Microsoft has broken its Xbox One silence to answer the most burning questions. Yes: you need to be online every day. No: the Kinect won’t record you. Maybe: you can have some used games.
At A Glance
The Xbox One needs to check-in online every day. If it doesn’t establish a connection, you won’t be able to play games, although you can still watch on-disc movies.
If you log into your Xbox Live profile from another Xbox One, you’ll have access to all your content – but you’ll need to go online once every hour at minimum.
You’ll be able to buy disc-based games at traditional retailers or online through Xbox Live, on day of release.
Games licensing will be tied to consoles, and third-party publishers may charge a fee for activating used games at their discretion.
Renting and loaning games will not be available at launch. Microsoft is working with publishers to make it happen.
Kinect won’t record you while the console is in stand-by mode, and won’t share your data without permission.
You can give your games away to your friends as gifts – but only once.
In a series of Xbox Wire posts, Microsoft has put paid to various misconceptions about the Xbox One – and confirmed other details. The first of these is that the console will need to go online every single day if you want to keep gaming. Microsoft justified this decision by pointing out the many advantages of a networked console, and said it is preparing for a “connected future”.
“While a persistent connection is not required, Xbox One is designed to verify if system, application or game updates are needed and to see if you have acquired new games, or resold, traded in, or given your game to a friend. Games that are designed to take advantage of the cloud may require a connection,” the platform holder said.
“With Xbox One you can game offline for up to 24 hours on your primary console, or one hour if you are logged on to a separate console accessing your library. Offline gaming is not possible after these prescribed times until you re-establish a connection, but you can still watch live TV and enjoy Blu-ray and DVD movies.”
Microsoft recommends a minimum broadband Internet speed of 1.5Mbps, which it rates well below Akami’s estimated average global Internet speed of 2.9 Mbps, and says is possible on mobile broadband.
Licensing, DRM and trade-ins
You’ll notice that one of the things the Xbox One does during its daily Internet check-ins is determine whether you’ve traded a game in; the console does indeed employ a licensing system for games.
“In our role as a game publisher, Microsoft Studios will enable you to give your games to friends or trade in your Xbox One games at participating retailers. Third party publishers may opt in or out of supporting game resale and may set up business terms or transfer fees with retailers,” Microsoft confirmed.
“Microsoft does not receive any compensation as part of this. In addition, third party publishers can enable you to give games to friends. Loaning or renting games won’t be available at launch, but we are exploring the possibilities with our partners.”
The licensing system has benefits; anybody using your console can access anything you’ve purchased for it, whether you or they are logged in, and you can also access any of your content on other Xbox One consoles – say, at a friend’s house – just by logging into your online profile.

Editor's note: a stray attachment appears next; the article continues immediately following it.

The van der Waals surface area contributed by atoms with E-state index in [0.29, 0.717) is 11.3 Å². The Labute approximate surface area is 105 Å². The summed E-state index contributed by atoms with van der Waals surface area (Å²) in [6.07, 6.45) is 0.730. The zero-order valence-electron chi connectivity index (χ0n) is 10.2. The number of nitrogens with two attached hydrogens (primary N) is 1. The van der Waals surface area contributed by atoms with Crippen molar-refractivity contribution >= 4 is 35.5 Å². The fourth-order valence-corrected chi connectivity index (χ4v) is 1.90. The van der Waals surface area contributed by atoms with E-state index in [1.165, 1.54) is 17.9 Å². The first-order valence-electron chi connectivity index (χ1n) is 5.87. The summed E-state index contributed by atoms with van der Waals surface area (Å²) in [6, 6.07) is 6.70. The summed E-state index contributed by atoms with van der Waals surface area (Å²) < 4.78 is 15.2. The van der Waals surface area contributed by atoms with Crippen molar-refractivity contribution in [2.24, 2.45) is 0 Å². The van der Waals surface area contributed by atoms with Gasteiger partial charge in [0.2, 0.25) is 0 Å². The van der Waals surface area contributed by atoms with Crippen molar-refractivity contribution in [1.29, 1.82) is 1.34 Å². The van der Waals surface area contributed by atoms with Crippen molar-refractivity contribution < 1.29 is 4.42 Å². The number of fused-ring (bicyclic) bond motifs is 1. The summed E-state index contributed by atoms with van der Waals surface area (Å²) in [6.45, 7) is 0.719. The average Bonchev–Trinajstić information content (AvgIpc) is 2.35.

Another interesting point of the licensing system is that it will allow you to give your games away to friends – but with some tight restrictions, assuming publishers allow it.
“Xbox One is designed so game publishers can enable you to give your disc-based games to your friends. There are no fees charged as part of these transfers. There are two requirements: you can only give them to people who have been on your friends list for at least 30 days and each game can only be given once.”
You’ll be able to buy disc-based games at traditional retailers or online through Xbox Live, on day of release. Discs will ensure your games are installed quickly, though.
Kinect – always on, but not watching
Finally, Microsoft addressed concerns over Kinect’s erie always-on listening, and the fact that it is theoretically capable of reporting whether you are watching a commercial, for example.
“You are in control of what Kinect can see and hear: By design, you will determine how responsive and personalized your Xbox One is to you and your family during setup,” Microsoft said.
“When Xbox One is on and you’re simply having a conversation in your living room, your conversation is not being recorded or uploaded.
“You are in control of when Kinect sensing is On, Off or Paused: If you don’t want the Kinect sensor on while playing games or enjoying your entertainment, you can pause Kinect. To turn off your Xbox One, just say ‘Xbox Off.’ When the system is off, it’s only listening for the single voice command – ‘Xbox On,’ and you can even turn that feature off too.
“You are in control of your personal data: You can play games or enjoy applications that use data, such as videos, photos, facial expressions, heart rate and more, but this data will not leave your Xbox One without your explicit permission.”
Microsoft gave a few examples of where that data might be used in games, and made no mention of advertising or similar exploitation of the data.
Xbox One will launch before the end of the year. We’re hoping for a release date and pricing details at E3 next week.